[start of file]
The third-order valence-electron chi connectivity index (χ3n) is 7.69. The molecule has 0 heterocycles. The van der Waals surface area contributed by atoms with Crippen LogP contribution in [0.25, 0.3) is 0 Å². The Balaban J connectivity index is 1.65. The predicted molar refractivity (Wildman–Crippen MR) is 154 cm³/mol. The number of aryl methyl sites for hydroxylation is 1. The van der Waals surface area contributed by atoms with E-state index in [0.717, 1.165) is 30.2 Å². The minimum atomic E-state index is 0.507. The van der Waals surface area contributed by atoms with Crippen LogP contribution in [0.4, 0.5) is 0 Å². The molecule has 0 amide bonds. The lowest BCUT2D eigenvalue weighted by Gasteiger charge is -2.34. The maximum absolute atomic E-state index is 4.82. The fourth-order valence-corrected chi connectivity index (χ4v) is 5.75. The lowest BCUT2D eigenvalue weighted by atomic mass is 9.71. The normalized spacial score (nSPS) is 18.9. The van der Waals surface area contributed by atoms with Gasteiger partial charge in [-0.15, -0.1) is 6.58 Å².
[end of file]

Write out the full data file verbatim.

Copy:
The third-order valence-electron chi connectivity index (χ3n) is 7.69. The molecule has 0 heterocycles. The van der Waals surface area contributed by atoms with Crippen LogP contribution in [0.25, 0.3) is 0 Å². The Balaban J connectivity index is 1.65. The predicted molar refractivity (Wildman–Crippen MR) is 154 cm³/mol. The number of aryl methyl sites for hydroxylation is 1. The van der Waals surface area contributed by atoms with E-state index in [0.717, 1.165) is 30.2 Å². The minimum atomic E-state index is 0.507. The van der Waals surface area contributed by atoms with Crippen LogP contribution in [0.4, 0.5) is 0 Å². The molecule has 0 amide bonds. The lowest BCUT2D eigenvalue weighted by Gasteiger charge is -2.34. The maximum absolute atomic E-state index is 4.82. The fourth-order valence-corrected chi connectivity index (χ4v) is 5.75. The lowest BCUT2D eigenvalue weighted by atomic mass is 9.71. The normalized spacial score (nSPS) is 18.9. The van der Waals surface area contributed by atoms with Gasteiger partial charge in [-0.15, -0.1) is 6.58 Å².